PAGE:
Prabuddha Ghosh
Prabuddha Ghosh is a MPhill 1st Year student of Comparative Literature
Mr Ghosh, an MPhil student of comparative literature, says: "I am proud to be a part of this movement. I was not present on the night when police came, but I wish I was there with my friends who were beaten up." The poster behind him, with the war cry Halla bol (Raise your voice), aptly sums up the mood of the protesting students.
Sanmit Chaterjee
Sanmit Chaterjee is a Mphill student of second year studying Woman Studies.
"We are not only fighting against the vice-chancellor, we are addressing other issues as well. We are fighting against many things like moral policing on campus, which is being forcefully imposed on us", Sanmit Chaterjee says.
Rupsa Sarkar
Rupsa Sarkar is a Mass communication and journalism student in a post graduation course
Ms Sarkar, a mass communication and journalism student, says: "I don't think our demand to the vice-chancellor for a proper investigation into the molestation was wrong. What was the reason to bring the police inside the campus? The students were peacefully protesting. We will fight against police brutality and until the vice-chancellor resigns."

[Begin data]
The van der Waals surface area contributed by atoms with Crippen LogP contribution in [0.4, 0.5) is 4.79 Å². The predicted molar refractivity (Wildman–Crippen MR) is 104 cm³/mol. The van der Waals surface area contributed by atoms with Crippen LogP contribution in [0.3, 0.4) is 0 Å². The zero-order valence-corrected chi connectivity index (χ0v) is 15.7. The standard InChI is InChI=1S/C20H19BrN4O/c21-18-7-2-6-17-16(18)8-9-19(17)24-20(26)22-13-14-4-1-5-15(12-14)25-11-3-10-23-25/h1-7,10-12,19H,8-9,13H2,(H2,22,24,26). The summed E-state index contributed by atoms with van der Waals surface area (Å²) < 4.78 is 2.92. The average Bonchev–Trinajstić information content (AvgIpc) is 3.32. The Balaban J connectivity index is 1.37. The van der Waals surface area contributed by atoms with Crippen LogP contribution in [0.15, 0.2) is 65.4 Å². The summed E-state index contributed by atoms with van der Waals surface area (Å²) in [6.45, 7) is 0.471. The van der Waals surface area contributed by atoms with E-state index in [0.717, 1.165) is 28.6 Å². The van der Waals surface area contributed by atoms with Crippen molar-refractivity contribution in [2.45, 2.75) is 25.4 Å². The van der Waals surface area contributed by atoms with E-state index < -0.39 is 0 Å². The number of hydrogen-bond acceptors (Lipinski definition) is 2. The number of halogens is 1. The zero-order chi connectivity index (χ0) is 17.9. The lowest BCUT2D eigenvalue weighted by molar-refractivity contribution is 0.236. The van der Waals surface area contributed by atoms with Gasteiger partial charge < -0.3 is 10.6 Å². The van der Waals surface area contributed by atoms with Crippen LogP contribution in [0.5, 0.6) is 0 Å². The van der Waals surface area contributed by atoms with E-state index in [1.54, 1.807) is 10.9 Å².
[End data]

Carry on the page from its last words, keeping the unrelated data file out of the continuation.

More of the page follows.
Devi is an ex student, she passed out in 2012.
Devi is an ex-student who graduated in 2012. But the protests have seen many former students like her return to the university. Along with some other students, she has been painting and making posters which are being put up across the campus.
Prantick Das
Prantick Das is an ex student of Comparative Literature and Mass Communication in Jadavpur University

An ex-student of comparative literature and mass communication, Mr Das says he is here because he feels "very strongly" about the incident. "This could have happened to any one of us. Former students who are in different parts of the world are sending messages with their support and solidarity," he says.

#hokkolorob: A Photostory of the Ongoing Movement in Jadavpur University

[September 2014 saw the dramatic escalation of a localised student movement in Jadavpur University in South Calcutta demanding a fair investigation into an incident of molestation of a girl in campus to a huge movement of students, intellectuals and citizens of Calcutta that strongly condemned the authoritarianism and callousness the university administration displayed in handling the situation. This photo-essay was originally published in This is a repost. For details regarding the initial student movement demanding a fair investigation and the punishment of the molesters, see
'Students, tired after a long day of protest, unwind with music, and much-needed sleep as the posters scream in the darkness. A photostory in (mostly) multiple exposure, documenting the ongoing protests in Jadavpur University at night, on the 11th of September, taken between 2am and 4am.'